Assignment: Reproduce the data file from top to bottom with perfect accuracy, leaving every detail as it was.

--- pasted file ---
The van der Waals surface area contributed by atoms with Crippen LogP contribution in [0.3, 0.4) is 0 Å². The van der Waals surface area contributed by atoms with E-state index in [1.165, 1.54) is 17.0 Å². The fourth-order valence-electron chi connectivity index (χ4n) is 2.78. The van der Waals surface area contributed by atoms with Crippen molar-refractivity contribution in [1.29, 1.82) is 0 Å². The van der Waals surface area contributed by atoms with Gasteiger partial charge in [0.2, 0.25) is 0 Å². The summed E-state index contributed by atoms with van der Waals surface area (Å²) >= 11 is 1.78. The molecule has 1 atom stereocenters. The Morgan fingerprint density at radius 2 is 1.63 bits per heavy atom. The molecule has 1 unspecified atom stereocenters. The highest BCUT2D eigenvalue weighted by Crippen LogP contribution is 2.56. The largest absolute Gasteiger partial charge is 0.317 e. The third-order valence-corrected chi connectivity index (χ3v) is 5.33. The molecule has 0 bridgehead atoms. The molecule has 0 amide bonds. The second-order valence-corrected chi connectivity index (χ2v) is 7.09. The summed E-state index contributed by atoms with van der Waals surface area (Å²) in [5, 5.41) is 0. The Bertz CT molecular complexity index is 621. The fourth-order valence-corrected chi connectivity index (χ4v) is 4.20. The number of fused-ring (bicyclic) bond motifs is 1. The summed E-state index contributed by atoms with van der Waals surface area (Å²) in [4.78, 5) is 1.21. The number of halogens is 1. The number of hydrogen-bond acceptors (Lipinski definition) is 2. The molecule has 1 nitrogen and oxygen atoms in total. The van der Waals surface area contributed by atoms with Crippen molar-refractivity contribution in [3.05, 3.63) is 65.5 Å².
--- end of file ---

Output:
The van der Waals surface area contributed by atoms with Crippen LogP contribution in [0.3, 0.4) is 0 Å². The van der Waals surface area contributed by atoms with E-state index in [1.165, 1.54) is 17.0 Å². The fourth-order valence-electron chi connectivity index (χ4n) is 2.78. The van der Waals surface area contributed by atoms with Crippen molar-refractivity contribution in [1.29, 1.82) is 0 Å². The van der Waals surface area contributed by atoms with Gasteiger partial charge in [0.2, 0.25) is 0 Å². The summed E-state index contributed by atoms with van der Waals surface area (Å²) >= 11 is 1.78. The molecule has 1 atom stereocenters. The Morgan fingerprint density at radius 2 is 1.63 bits per heavy atom. The molecule has 1 unspecified atom stereocenters. The highest BCUT2D eigenvalue weighted by Crippen LogP contribution is 2.56. The largest absolute Gasteiger partial charge is 0.317 e. The third-order valence-corrected chi connectivity index (χ3v) is 5.33. The molecule has 0 bridgehead atoms. The molecule has 0 amide bonds. The second-order valence-corrected chi connectivity index (χ2v) is 7.09. The summed E-state index contributed by atoms with van der Waals surface area (Å²) in [5, 5.41) is 0. The Bertz CT molecular complexity index is 621. The fourth-order valence-corrected chi connectivity index (χ4v) is 4.20. The number of fused-ring (bicyclic) bond motifs is 1. The summed E-state index contributed by atoms with van der Waals surface area (Å²) in [4.78, 5) is 1.21. The number of halogens is 1. The number of hydrogen-bond acceptors (Lipinski definition) is 2. The molecule has 1 nitrogen and oxygen atoms in total. The van der Waals surface area contributed by atoms with Crippen molar-refractivity contribution in [3.05, 3.63) is 65.5 Å².